Internal Energy

Consider a generic particle P characterized by some repetitive chain of events noted as

Quark Energies
ΞΆ z z U (MeV)
1 u u 243
2 d d 0
3 e e -32
4 g g 298
5 m m 1186
6 a a 3
7 t t 150
8 b b -85
9 s s 50
10 c c -53

$\Psi ^{\sf{P}} = \left( \sf{\Omega}_{1}, \sf{\Omega}_{2}, \sf{\Omega}_{3} \ \ldots \ \right)$

where each orbital cycle is a bundle of $N$ seeds

$\sf{\Omega} = \left\{ \sf{Z}_{1}, \sf{Z}_{2} \ \ldots \ \sf{Z}_{\it{i}} \ \ldots \ \sf{Z}_{\it{N}} \right\}$

Let each seed be described by its audibility $\varepsilon$ and its specific energy $\hat{E}$. We characterize $\sf{P}$ using a sum over all of these component seeds

$\begin{align} U \equiv \sum_{i \, \sf{=1}}^{N} \varepsilon_{\it{i}} \hat{E}_{\it{i}} \end{align}$

Definition: the number U is called the internal energy of P. The internal energy may be positive, negative or zero depending on a particle's composition and some choice for the calorimetric reference sensation.

achromatic.jpg
To establish numerical values for the internal energy consider a down-quark defined by the pair of seeds

$\sf{d} \equiv \{ \sf{D}, \sf{O} \}$

Applying the foregoing definition of internal energy gives

$U^{\sf{d}} = \hat{E} \left( \sf{D} \right) - \hat{E} \left( \sf{O} \right)$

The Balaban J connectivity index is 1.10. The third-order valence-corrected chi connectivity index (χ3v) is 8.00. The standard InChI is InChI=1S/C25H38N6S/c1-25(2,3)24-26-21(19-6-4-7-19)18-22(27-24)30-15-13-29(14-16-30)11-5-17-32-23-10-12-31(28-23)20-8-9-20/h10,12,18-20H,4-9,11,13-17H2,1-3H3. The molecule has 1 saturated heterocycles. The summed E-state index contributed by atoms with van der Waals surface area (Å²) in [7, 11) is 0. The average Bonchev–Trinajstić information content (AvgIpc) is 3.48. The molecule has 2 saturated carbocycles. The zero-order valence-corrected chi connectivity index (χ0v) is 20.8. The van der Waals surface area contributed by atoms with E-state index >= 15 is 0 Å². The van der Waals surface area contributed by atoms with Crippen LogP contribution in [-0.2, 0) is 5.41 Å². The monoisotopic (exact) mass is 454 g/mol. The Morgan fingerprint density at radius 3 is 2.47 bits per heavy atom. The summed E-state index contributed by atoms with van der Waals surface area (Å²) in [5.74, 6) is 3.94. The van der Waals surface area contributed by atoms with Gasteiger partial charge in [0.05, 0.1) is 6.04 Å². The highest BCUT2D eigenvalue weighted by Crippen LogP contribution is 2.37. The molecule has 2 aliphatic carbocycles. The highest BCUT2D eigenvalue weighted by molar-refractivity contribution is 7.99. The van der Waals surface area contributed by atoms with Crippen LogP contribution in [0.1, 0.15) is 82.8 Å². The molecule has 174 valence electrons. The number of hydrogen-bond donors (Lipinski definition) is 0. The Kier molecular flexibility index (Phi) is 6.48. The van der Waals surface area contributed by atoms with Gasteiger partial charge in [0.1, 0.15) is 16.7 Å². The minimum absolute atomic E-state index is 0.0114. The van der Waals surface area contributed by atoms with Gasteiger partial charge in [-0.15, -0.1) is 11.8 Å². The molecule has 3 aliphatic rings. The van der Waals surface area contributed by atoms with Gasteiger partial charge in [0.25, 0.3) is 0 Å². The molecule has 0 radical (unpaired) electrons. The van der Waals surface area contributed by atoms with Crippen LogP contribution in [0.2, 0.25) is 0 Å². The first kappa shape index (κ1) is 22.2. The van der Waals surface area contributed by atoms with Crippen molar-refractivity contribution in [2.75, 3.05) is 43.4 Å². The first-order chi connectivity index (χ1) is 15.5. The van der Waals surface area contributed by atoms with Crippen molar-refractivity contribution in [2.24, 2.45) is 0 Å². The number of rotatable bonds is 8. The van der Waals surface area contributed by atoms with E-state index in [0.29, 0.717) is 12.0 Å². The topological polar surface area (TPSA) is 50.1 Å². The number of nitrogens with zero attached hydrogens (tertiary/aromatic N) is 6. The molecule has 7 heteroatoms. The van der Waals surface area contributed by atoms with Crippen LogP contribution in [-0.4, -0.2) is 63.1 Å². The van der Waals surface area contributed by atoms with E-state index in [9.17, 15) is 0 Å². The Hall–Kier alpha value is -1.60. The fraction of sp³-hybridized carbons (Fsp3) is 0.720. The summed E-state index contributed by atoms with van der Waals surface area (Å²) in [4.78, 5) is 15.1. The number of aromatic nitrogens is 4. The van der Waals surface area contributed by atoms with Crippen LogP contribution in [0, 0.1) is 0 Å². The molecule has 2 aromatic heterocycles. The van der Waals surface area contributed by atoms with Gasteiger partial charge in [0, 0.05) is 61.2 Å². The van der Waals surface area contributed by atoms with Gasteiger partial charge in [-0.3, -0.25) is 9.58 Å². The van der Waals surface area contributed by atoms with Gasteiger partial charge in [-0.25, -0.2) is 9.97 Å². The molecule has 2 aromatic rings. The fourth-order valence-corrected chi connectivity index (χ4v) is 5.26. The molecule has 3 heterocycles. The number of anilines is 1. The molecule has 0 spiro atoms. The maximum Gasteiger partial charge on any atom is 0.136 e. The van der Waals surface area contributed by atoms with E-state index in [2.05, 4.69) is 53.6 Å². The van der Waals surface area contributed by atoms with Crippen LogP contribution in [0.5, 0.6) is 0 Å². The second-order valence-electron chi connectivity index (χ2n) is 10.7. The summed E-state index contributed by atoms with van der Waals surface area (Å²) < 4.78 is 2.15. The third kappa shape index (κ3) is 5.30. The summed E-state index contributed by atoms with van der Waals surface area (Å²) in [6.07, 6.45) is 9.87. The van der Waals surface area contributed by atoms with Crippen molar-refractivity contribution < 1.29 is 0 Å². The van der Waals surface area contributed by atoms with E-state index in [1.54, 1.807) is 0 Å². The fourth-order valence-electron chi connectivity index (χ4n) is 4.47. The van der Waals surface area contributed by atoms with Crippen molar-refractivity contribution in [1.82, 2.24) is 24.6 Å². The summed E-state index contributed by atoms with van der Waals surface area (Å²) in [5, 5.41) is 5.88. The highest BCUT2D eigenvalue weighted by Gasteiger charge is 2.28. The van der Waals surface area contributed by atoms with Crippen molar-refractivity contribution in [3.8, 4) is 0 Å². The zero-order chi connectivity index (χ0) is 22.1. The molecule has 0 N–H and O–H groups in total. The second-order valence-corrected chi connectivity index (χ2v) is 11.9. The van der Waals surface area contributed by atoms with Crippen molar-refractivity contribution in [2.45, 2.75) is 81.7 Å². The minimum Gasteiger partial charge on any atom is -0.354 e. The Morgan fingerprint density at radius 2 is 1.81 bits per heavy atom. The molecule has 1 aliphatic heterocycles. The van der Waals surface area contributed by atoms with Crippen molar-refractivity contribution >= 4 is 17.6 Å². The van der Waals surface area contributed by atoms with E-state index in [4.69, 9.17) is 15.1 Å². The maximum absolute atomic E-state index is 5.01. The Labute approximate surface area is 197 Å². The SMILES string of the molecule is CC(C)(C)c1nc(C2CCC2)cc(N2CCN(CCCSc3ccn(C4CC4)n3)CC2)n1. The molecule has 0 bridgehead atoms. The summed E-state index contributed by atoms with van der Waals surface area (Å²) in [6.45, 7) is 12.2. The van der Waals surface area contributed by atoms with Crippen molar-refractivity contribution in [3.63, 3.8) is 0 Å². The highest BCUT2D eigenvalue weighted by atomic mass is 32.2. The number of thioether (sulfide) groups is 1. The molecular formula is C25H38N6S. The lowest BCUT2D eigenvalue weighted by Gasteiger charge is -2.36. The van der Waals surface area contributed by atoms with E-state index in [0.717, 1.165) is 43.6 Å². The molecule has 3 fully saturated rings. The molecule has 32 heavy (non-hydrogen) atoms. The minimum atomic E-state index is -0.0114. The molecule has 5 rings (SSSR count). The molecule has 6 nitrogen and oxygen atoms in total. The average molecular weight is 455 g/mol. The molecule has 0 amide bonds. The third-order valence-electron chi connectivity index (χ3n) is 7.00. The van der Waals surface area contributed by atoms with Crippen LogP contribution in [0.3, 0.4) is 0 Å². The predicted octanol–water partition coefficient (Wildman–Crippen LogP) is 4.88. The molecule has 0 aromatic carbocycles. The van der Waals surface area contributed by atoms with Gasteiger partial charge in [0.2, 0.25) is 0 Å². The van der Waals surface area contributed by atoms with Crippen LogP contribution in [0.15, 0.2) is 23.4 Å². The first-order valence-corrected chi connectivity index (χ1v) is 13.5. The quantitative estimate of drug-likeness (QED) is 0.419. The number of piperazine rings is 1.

If a down-seed has the same specific energy as an ordinary conjugate-seed, then

$\hat{E} \left( \sf{D} \right) = \hat{E} \left( \sf{O} \right)$ and $U^{\sf{d}} =0$

Let us require experimental practice to obtain this this consistently; for example, by using the down quark as a reference particle to set the null value when measuring internal energy. Down quarks are objectified from black sensations, so this requirement could be interpreted as closing any shutters and using insulation so that a measuring instrument is completely isolated and in the dark when indicating zero. The other numbers shown in the accompanying table are obtained by juggling quark coefficients and laboratory observations1 of nuclear particles. The conventional unit used for reporting these measurements is one million electronvoltsXlink.png abbreviated as (MeV).

Theorem: an ordinary quark and its associated anti-quark have the same internal energy. Consider the generic quarks

$\sf{z} = \{ \sf{Z}, \sf{O} \}$ and $\bar{\sf{z}} = \{ \sf{Z}, \overline{\sf{O}} \}$

By the foregoing definition, the internal energies for these particles are given by

$U^{\sf{z}} = \hat{E} \left( \sf{Z} \right) - \hat{E} \left( \sf{O} \right)$ and $U^{ \sf{ \bar{z}}} = \hat{E} \left( \sf{Z} \right) - \hat{E} \left( \sf{\overline{O}} \right)$

But the hypothesis of conjugate symmetry asserts that

$\hat{E} \left( \sf{O} \right) = \hat{E} \left( \overline{\sf{O}} \right)$

so both quarks have the same internal energy and we can unambiguously use the quark index $\zeta$, or their thermodynamic seed Z, to refer to either one

$U^{\sf{z}} = U^{\sf{\bar{z}}} = U^{\zeta} = U^{\sf{Z}}$

Click here for more about the internal energy of compound quarks.

Right.png Next step: quarks are indestructible.
Summary
Adjective Definition
Internal Energy $\begin{align} U \equiv \sum_{i \, \sf{=1}}^{N} \varepsilon_{\it{i}} \hat{E}_{\it{i}} \end{align}$ 4-7
Unless otherwise stated, the content of this page is licensed under Creative Commons Attribution-ShareAlike 3.0 License